Adrian opened the door to Cassie’s house and placed the key back in its hiding place under the big flowerpot on the stoop. At his own house, he would have called out, but he’d noticed Cassie Power and her father never raised their voices. 

When in Rome, do as the Romans do… He closed the door behind him and walked through the shabby single-story house to Cassie’s bedroom. He knocked, not banged like his own father, and waited for Cassie’s reply. At his own home, they would have opened the door an instant later. Had Adrian a nickel for every time his little brothers burst in while he was dressing, he would have left home years ago. 

“Come in, Adi,” Cassie called. 

Adrian opened the door and found Cassie smiling at him from her desk. 

“Give me one minute,” she said, “I’m almost done with my homework.”

Adrian flopped down on her bed and stared at the ceiling. In the weeks since he’d met Cassie on the Day of the Ugly Man in the Mist, he had spent most afternoons with her, escaping his thunderous and dysfunctional family. Here, in the Power’s house, he experienced something he found nowhere else, not at home, not at school, not even on the soccer field: peace. 

Adrian and Cassie were now close friends and Adrian told her everything about his life, though she was years younger. To him, Cassie was a girl with the tenacity of a warrior and the wisdom of a sage. 

Cassie also felt a connection to Adrian and saw in him the older brother-cousin-friend she had never had. She spilled her guts about Mom’s death, and Dad’s money troubles, and the bullies at school. Yet, if she spoke about Ethur and the place-jumping and the grove by the Old Cemetery where her who-knows-how-many-greats-Grandma Cassandra had appeared, she feared she would frighten him away. 

The Day of the Ugly Man in the Mist, Dad had found Cassie draining pasta in the kitchen sink and an older boy stirring a steaming pot of sauce. 

“Hello,” he had said, nonplussed. 

“Mr. Power, hello, my name is Adrian Ryder, I live across the street.”

At dinner, they had explained about the scary man who had knocked on the door and frightened Cassie.
Dad had gazed at Adrian with a look of concern wrapped in eternal exhaustion and bow-tied with sorrow, and thanked him for helping his daughter. Since then, Adrian had become a fixture in his house. 

Cassie finished her homework and glanced at Adrian’s long figure sprawled across her bed. She sighed and pressed Ethur, the small horse-shaped figurine dangling on his long silver chain, against her chest. She would share her secret now that Grandma Cassandra had hinted in a dream that everything would be all right. 

“Adi,” she said, “if I tell you something, will you promise not to hate me?”

Adrian’s eyes flew open, and he sat up on the bed. He locked his gaze to hers.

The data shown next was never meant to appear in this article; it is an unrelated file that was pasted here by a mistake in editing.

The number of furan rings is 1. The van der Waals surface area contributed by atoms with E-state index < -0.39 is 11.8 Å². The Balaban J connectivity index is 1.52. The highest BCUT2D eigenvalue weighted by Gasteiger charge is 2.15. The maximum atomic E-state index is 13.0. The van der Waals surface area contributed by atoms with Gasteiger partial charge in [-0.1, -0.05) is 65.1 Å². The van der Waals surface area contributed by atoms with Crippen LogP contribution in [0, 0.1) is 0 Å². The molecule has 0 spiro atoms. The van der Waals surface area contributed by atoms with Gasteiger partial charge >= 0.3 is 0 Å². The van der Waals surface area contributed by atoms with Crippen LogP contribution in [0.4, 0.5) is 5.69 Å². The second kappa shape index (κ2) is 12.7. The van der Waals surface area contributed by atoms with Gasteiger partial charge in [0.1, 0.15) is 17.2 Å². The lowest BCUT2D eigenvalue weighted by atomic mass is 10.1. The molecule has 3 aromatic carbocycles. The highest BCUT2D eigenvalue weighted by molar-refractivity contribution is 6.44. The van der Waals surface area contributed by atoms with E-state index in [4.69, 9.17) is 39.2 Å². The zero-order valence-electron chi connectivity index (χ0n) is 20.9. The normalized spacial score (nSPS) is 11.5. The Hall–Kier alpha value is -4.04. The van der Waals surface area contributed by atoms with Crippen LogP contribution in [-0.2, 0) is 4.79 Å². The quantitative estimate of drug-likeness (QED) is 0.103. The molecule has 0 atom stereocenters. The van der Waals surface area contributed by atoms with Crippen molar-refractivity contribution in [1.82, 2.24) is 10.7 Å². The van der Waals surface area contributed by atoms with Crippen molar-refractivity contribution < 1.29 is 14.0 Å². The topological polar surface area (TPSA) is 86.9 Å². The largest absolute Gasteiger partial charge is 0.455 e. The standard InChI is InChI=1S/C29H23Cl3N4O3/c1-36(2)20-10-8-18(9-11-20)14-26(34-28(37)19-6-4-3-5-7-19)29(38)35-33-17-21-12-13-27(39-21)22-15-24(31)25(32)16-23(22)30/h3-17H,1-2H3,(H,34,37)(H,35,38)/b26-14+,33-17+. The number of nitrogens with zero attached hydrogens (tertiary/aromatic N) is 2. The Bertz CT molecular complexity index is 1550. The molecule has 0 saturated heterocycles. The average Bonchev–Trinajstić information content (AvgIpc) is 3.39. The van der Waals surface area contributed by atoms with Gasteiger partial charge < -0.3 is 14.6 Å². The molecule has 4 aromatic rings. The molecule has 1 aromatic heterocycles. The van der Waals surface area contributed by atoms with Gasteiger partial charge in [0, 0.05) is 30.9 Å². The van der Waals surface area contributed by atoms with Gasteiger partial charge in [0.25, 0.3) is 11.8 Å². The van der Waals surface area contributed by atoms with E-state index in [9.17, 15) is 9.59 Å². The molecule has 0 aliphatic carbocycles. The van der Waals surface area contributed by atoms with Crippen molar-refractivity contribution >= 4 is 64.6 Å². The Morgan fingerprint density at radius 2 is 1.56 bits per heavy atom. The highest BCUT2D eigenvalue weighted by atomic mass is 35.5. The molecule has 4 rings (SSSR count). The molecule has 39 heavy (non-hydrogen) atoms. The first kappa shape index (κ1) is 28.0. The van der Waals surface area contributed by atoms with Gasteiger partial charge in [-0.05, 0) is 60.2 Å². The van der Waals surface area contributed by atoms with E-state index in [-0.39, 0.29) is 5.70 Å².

“Cass, you can tell me anything, you know that.”

“Remember the Day of the Ugly Man in the Mist?” Cassie began, “well…”

And she bared her soul to him. Sentences formed in her clumsy tongue and tumbled into the air, weaving a strange tapestry of magic and witchcraft. Adrian’s earnest gaze fixed on her, his face frozen into an expressionless stone. Yet, as he listened, he believed every word. He had known it all along, deep inside his soul. He never saw her leave her house, nor arrive from school. Yet he would see her on the middle school grounds as he drove by them, and she would be home as soon as the school day ended. 

Cassie finished with flushed cheeks and an expectant gaze, searching his face for anything, a sign, a word, an emotion. 

Adrian’s blank expression burst into a comforting smile, “I think I’ve always known. I mean, we explained The Ugly Man in the Mist to your father in the most rational way we could, but there was something eerie about that day. Something supernatural, something magical, too.” 

Cassie beamed and threw her arms around his neck, “I was so scared you’d run away. I was so frightened I’d scared you!”

“Nah, I’ve always thought witches were cool,” Adrian joked, “and good witches named Cassiopeia are the coolest.”

A tiny neigh broke the comfortable silence that ensued. Cassie glanced down at the figurine around her chest and placed it in her open palm. Adrian’s eyes widened with delight and wonder as he beheld the tiny obsidian horse kicking and bucking and flicking his tail and mane this way and that. 

“This is Ethur,” Cassie whispered, amazed Ethur would show himself to Adrian. 

“Hi, Ethur,” Adrian said and ran his pinky finger down Ethur’s snout. The tiny horse brayed. 

“I’ve never seen him so excited,” Cassie said, “I wonder what’s happening.”

“Maybe he wants you to show me this place-jumping thing, or whatever you call it.” 

“Ok, let’s try it,” Cassie exclaimed. 

She clasped Adrian’s hand and closed her eyes. She concentrated on the grove by the Old Cemetery and, sim sala bim, they were standing beneath the ever-blooming trees!

Adrian laughed and raised his fists in a gesture of victory, “Yeah! That was awesome!”

He put his arms around Cassie’s waist, lifted her and spun her around in circles. She giggled. 

“Look,” Cassie pointed downwards the hill, “we can see our houses from here. Mom and I used to picnic here all the time, sometimes we’d see Dad pull into the driveway and knew it was time to leave.” 

“You’re right, my little brothers left their bikes out when they’re not supposed to,” he said, and opened his mouth to continue, but froze. 

Cassie’s smile of delight faded as well; she inched closer to him. Adrian put his arm around her. A hawk screeched and glided above the trees.

Atop the hill, safe under a canopy of swirling blossoms, Cassie and Adrian watched an eerie fog creep down their street and engulf their houses in its evil darkness. 

The Ugly Man in the Mist was searching for them… and had missed them by an instant.


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